TIME Research

You Asked: Are Self-Tanners Safe?

You Asked: Should I Use Spray Tanner?
Illustration by Peter Oumanski for TIME

These products are safer than sun exposure—but only if you avoid the sprays.

To bake, or to fake? It’s a classic tanning conundrum. Sitting under the sun causes skin damage and cellular changes that raise your risk for skin cancer, and even among adults under 40, melanoma rates are on the rise.

“In order to get a natural tan from ultraviolet light, your skin has to be injured,” says Dr. Darrell Rigel, a clinical professor of dermatology at New York University. You know this, and you worry about it. But unlike ultraviolet rays, sunless self-tanners don’t mean you have to damage your skin. “These products contain an ingredient that stains the outermost layer or your skin,” Rigel says.

In most cases, that ingredient is dihydroxyacetone (DHA). When it combines with amino acids in your skin, DHA causes a browning reaction—the same type of reaction that occurs when you make toast or grill meat, explains Dr. Adam Friedman, director of dermatologic research at Montefiore-Albert Einstein College of Medicine.

That may sound scary. But the browning only takes place in your skin’s “stratum corneum”—the topmost layer composed of dead cells, Friedman says. “Our bodies make a form of this stuff,” he adds, referring to DHA. “So I’m not concerned about it from as safety standpoint. When used topically, I think it’s the only safe way to have a tan appearance.”

For anyone who’s read up on self-tanners, Friedman’s statements may raise eyebrows. A few years ago, a much-cited report from ABC News raised concerns about spray-tanning salons and the risks of inhaling DHA and other self-tanning ingredients. Subsequent research supported the idea that inhaling spray-on tanning chemicals could potentially raise your risk for asthma, chronic obstructive pulmonary disease (COPD) or cancer.

“Stretched flat, your lungs are the size of a tennis court,” says Dr. Reynold Panettieri, a professor of pulmonary medicine at the University of Pennsylvania. “So inhaling these self-tanning agents could have all sorts of potential health consequences.”

But what about self-tanners you spread on your skin? The ABC News report cited Food & Drug Administration data suggesting that small amounts of DHA might seep through your skin and into your bloodstream. If true, that could also raise health concerns. But since that FDA data came to light, follow-up studies have failed to find evidence that DHA penetrates your skin’s protective barriers.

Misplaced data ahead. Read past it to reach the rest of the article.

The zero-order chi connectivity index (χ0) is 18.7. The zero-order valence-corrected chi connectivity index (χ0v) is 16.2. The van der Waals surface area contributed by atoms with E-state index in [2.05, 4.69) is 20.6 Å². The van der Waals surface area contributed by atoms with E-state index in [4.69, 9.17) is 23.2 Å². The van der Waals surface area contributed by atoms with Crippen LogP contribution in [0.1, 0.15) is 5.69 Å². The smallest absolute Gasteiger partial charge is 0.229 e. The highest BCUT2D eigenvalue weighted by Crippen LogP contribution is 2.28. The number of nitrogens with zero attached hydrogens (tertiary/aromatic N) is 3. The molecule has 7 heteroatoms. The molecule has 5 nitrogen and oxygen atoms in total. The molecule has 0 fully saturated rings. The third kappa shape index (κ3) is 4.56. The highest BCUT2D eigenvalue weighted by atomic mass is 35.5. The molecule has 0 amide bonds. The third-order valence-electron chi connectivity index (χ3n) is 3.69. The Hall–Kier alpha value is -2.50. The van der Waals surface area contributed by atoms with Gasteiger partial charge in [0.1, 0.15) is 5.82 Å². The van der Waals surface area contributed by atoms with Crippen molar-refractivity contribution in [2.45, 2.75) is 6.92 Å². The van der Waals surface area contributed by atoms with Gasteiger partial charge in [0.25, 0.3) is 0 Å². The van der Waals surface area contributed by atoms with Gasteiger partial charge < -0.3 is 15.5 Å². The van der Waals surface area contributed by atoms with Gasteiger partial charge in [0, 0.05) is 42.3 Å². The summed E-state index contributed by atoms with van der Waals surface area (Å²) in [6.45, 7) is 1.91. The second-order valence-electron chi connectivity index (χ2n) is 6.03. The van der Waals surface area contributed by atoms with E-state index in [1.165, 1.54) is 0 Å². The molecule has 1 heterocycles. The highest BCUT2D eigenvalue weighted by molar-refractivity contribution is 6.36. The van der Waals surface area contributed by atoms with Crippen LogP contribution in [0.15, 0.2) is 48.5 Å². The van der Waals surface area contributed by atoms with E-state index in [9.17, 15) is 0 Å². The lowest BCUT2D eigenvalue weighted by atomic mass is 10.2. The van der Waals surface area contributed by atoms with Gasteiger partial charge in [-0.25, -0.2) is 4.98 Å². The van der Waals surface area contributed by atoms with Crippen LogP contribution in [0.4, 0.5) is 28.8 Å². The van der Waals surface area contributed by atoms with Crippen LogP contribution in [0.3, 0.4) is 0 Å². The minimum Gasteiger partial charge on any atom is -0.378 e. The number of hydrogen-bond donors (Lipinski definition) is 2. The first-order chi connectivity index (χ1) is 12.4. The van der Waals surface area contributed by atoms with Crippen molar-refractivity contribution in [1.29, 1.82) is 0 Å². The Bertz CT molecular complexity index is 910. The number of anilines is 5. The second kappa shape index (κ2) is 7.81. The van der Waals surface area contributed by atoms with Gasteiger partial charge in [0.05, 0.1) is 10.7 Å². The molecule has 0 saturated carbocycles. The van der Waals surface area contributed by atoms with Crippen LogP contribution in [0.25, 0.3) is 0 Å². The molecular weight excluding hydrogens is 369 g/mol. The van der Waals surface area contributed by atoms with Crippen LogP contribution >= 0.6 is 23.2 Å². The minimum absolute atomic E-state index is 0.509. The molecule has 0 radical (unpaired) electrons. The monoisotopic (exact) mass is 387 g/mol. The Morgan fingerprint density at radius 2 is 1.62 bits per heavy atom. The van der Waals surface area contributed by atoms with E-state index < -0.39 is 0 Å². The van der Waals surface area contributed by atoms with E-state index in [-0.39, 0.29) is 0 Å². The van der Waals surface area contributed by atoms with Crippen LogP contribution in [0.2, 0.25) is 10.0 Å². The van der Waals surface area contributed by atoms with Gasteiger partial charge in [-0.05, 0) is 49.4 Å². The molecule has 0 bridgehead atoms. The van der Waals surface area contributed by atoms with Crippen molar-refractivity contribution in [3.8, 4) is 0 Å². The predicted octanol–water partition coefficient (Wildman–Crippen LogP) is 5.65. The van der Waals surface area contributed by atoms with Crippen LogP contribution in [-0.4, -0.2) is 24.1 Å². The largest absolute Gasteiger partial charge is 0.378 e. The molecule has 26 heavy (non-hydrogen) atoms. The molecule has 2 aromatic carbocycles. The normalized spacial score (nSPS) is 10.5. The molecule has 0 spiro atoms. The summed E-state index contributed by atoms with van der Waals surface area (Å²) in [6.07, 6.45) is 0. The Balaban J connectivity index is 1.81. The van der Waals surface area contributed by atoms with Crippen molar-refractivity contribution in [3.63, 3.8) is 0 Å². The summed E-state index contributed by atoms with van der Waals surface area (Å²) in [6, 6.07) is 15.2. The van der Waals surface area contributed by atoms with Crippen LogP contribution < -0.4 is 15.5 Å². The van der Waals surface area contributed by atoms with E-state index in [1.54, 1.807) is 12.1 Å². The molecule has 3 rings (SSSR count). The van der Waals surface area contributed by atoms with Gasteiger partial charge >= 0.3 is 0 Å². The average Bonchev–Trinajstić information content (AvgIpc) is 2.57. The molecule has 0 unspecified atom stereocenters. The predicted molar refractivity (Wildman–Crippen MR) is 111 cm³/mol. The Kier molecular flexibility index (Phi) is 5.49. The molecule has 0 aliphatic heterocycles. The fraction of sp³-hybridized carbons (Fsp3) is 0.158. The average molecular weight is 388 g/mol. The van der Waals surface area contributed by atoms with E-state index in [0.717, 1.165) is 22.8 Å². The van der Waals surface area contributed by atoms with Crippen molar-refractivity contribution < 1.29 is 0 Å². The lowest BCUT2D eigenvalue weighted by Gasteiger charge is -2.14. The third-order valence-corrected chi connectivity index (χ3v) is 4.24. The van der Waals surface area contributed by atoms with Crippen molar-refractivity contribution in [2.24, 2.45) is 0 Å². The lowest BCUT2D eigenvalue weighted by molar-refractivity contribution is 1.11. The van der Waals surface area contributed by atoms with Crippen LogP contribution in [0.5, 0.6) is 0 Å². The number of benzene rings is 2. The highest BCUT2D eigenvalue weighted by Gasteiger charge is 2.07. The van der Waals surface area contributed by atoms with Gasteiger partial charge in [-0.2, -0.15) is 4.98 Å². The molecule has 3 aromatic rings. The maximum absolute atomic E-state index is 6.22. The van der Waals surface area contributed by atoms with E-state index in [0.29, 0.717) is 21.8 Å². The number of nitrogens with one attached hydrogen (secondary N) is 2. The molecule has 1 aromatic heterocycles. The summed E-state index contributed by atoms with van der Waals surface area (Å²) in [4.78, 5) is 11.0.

Dr. Rigel was one of several experts who voiced concern to ABC News following their DHA investigation. But when it comes to DHA in lotions, Rigel says his concerns have since been assuaged. “There’s no data to show that DHA is harmful when applied topically,” he says. “Pregnant women and children may want to avoid it just as a precaution, but this is benign stuff.”

Panettieri agrees. “Based on what we know today, DHA is really pretty safe when applied to the skin correctly,” he says. Correct application means avoiding the sensitive skin around your eyes and on your lips, as well as cuts or abrasions—more reasons to be wary of spray-on options. Panettieri says rubbing DHA into very thin or broken skin could let it enter your system. “Even if DHA got beyond the skin, any risk is hypothetical,” he’s quick to add.

Both he and Rigel say that compared to the well-established risks of sun exposure, topical self-tanning lotions are a safer option. Friedman agrees, and says his only concern is that some people might have an allergic reaction to DHA or other ingredients in self-tanners—a risk that comes with almost any cosmetic.

But Friedman adds one big warning: Self-tanners do not offer your skin any protection from sun damage. “Some people think these self-tanners act like sunscreen,” he says. “They don’t.” In fact, some research suggests DHA may actually increase the amount of damage your skin sustains from sun exposure.

Of course, new research could always surface new risks. And not as much is known about less-common tanning chemicals. But for now, if you’re craving a little color, self-tanning lotions with DHA seem to be your safest option.

TIME Research

Do LSD and Magic Mushrooms Have a Place In Medicine?

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Experts say it's hard to do research on the drugs under their current status